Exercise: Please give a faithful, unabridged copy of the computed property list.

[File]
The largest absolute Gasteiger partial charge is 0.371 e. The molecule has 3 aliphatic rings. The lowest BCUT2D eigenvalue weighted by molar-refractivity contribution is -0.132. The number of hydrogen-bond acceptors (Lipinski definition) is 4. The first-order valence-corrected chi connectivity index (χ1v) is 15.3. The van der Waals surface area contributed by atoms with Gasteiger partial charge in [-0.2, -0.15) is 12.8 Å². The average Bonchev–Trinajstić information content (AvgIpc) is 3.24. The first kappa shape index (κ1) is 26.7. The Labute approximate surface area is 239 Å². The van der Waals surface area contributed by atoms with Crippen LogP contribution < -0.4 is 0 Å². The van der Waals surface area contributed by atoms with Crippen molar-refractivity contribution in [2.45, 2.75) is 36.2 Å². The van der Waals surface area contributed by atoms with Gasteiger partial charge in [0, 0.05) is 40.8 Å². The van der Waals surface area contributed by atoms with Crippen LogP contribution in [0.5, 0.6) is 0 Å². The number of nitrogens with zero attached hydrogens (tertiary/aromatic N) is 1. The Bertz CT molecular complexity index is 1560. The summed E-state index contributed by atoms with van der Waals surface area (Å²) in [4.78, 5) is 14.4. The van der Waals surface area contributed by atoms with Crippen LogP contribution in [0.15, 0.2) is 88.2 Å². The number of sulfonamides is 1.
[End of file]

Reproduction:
The largest absolute Gasteiger partial charge is 0.371 e. The molecule has 3 aliphatic rings. The lowest BCUT2D eigenvalue weighted by molar-refractivity contribution is -0.132. The number of hydrogen-bond acceptors (Lipinski definition) is 4. The first-order valence-corrected chi connectivity index (χ1v) is 15.3. The van der Waals surface area contributed by atoms with Gasteiger partial charge in [-0.2, -0.15) is 12.8 Å². The average Bonchev–Trinajstić information content (AvgIpc) is 3.24. The first kappa shape index (κ1) is 26.7. The Labute approximate surface area is 239 Å². The van der Waals surface area contributed by atoms with Crippen LogP contribution < -0.4 is 0 Å². The van der Waals surface area contributed by atoms with Crippen molar-refractivity contribution in [2.45, 2.75) is 36.2 Å². The van der Waals surface area contributed by atoms with Gasteiger partial charge in [0, 0.05) is 40.8 Å². The van der Waals surface area contributed by atoms with Crippen LogP contribution in [0.5, 0.6) is 0 Å². The number of nitrogens with zero attached hydrogens (tertiary/aromatic N) is 1. The Bertz CT molecular complexity index is 1560. The summed E-state index contributed by atoms with van der Waals surface area (Å²) in [4.78, 5) is 14.4. The van der Waals surface area contributed by atoms with Crippen LogP contribution in [0.15, 0.2) is 88.2 Å². The number of sulfonamides is 1.